Back to the film’s bad guys for a moment. Why did Lex Luthor’s henchmen dress like the other guys in Matchbox 20? I don’t understand. I can understand remixing the Superman costume a bit, but why do the bad guys have to look as if they just came from doing an interview on Ryan Seacrest’s morning show and about to tape a performance for the Ellen show? I know that things have to be cool in movies, but come on, let’s strive for accuracy every now and then. If Tom Cruise is going to be a dock worker, then he can’t be zipping around, fighting aliens wearing Diesel Jeans or if the guy from Harold & Kumar Go To White Castle is going to beating up Superman, then don’t dress him up as the guy who rides Rob Thomas’ coat tails.
Also, can anybody explain what Parker Posey added to the film and why she was in the film all together? I’m a fan of her work; well, the stuff in the Christopher Guest films, House of Yes and You’ve Got Mail, but in this film, all of her stuff was just an utter mess. This may be the only time that I may say I was gland that an actor was underused in a film. If this was going to a sequel to the Donner film, why not bring out Ned Beatty again and have him play Otis? He was a fan favorite and I’m sure that Beatty could use the work or if you want to go young, get somebody like Donal Logue or the go to fat comedic actor guy, Horatio Sanz to play the sidekick.
Since Superman’s villains are boring, it only makes Superman just as boring, if not more boring. He can fly and stop bullets, but you know, where’s the complexity? And what I still don’t get about this character and his translation from the pages of a comic to the big screen is that the cartoon version of Superman manages to make not only the Superman character interesting, but also, Lex Luthor and just well, everything else in Metropolis. For the new franchise to work the filmmakers have to move beyond Superman stopping bank robbers and Lex Luthor’s latest plan for world domination that’ll be easy stopped. Let’s rattle a couple of cages and get somebody like Paul Giamatti to be like Mr. Mxyzptlk and Superman has to fight Bizzaro Superman at the same time.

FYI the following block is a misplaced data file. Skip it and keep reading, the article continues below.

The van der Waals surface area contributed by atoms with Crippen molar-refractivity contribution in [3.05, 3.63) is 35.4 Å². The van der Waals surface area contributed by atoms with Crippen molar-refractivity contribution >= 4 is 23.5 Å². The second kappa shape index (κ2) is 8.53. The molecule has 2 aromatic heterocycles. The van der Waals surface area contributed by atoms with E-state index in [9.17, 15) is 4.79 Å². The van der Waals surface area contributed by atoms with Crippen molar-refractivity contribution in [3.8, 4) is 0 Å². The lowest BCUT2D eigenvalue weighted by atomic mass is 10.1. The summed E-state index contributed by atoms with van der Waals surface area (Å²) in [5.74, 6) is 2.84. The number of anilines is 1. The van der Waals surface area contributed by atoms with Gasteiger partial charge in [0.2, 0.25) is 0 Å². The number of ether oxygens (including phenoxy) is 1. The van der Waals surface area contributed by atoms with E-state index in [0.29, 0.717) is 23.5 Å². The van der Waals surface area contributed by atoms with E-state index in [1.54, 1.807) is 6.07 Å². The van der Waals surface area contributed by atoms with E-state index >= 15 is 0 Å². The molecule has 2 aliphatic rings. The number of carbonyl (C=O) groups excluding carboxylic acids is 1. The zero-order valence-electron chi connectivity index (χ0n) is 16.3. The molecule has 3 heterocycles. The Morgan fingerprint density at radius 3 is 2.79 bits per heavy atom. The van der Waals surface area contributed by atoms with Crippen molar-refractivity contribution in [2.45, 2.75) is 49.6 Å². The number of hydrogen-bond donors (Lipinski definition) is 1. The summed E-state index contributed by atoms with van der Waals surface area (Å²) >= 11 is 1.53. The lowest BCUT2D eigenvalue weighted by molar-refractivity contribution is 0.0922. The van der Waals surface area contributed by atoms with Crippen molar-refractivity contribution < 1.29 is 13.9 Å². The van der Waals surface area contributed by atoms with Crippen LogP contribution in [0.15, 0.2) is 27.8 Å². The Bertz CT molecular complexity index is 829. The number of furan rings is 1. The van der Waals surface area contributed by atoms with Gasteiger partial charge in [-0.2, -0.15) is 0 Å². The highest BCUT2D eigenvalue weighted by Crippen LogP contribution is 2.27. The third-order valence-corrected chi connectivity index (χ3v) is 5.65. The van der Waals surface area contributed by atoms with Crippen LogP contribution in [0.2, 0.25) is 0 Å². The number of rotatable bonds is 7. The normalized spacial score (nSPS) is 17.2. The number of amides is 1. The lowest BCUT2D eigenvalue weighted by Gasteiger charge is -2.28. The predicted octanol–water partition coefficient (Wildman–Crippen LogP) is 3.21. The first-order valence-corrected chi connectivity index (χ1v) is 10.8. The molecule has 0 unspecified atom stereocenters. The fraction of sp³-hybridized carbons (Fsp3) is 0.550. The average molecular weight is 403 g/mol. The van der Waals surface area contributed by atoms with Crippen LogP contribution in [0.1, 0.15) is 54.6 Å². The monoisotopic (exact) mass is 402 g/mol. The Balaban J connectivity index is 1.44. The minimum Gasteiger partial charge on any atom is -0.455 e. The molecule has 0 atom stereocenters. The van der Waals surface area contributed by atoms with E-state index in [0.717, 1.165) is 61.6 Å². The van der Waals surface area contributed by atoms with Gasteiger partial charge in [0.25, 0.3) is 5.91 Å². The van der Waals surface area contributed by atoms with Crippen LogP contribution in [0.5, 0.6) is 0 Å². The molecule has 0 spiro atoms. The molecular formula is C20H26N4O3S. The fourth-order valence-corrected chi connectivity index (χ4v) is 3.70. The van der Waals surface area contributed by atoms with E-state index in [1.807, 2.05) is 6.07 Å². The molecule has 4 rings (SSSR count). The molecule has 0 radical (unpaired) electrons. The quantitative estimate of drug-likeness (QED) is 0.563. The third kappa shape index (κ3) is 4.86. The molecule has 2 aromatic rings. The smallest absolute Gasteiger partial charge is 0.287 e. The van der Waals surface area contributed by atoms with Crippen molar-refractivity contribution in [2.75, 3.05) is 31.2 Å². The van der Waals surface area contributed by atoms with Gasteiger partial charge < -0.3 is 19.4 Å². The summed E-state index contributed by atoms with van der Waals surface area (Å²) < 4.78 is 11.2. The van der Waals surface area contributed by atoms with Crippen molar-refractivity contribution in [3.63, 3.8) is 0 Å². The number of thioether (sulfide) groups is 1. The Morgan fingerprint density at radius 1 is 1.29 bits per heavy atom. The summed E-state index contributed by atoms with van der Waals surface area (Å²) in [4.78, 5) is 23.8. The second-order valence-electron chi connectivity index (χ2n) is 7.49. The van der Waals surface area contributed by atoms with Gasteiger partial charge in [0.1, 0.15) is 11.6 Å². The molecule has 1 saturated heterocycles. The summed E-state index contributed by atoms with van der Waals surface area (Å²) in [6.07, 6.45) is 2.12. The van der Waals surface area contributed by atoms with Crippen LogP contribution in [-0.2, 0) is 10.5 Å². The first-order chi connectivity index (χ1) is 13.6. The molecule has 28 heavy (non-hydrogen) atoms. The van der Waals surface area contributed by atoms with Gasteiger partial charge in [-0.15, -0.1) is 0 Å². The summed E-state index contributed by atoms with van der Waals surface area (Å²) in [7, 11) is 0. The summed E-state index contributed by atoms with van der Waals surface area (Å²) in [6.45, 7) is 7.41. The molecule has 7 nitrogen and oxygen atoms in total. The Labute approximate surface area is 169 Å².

And perhaps, the saddest thing about Superman Returns is that Bryan Singer didn’t really make a Bryan Singer film. He created a weird cinematic hybrid of Peter Jackson & Michael Bay. Much like Peter Jackson and his recent remake of King Kong, Singer cashed in all of his chips from the X-Men series and made a bloated and partially ugly film. Most of the film, which is rather surprising since Newton Thomas Siegel is an amazing cinematographer, is just ugly to look it. For nearly 40 minutes of the film, we’re watching people act on gray and puke green colored scenery; it’s like watching an episode of “Prison Break”. Yet at the same time, the film has the quiet moments where the filmmakers are trying too hard to create this beautiful, iconic, Americana moments, which accounted for the bloated run time in Michael Bay’s Armageddon. It has nothing to do with the story or the plot, but it looks cool. Superman Returns is just an unsatisfying mess of a film.
It should be noted that I saw the 3-D IMAX presentation of the film, which for twenty minutes made the film a lot more interesting. The one problem with the IMAX presentation is that one sequence, the bank robber with the Gatling gun on the roof was not in 3-D. If there was any sequence in the film that demanded to be done in 3-D, it was that one. The bullets flying into the audience, it would’ve been amazing, but nope, we get to see three scenes where Superman flies in 3-D. I would’ve probably liked the film more if the whole thing was in 3-D. More movies should be in 3-D or at least big summer movies.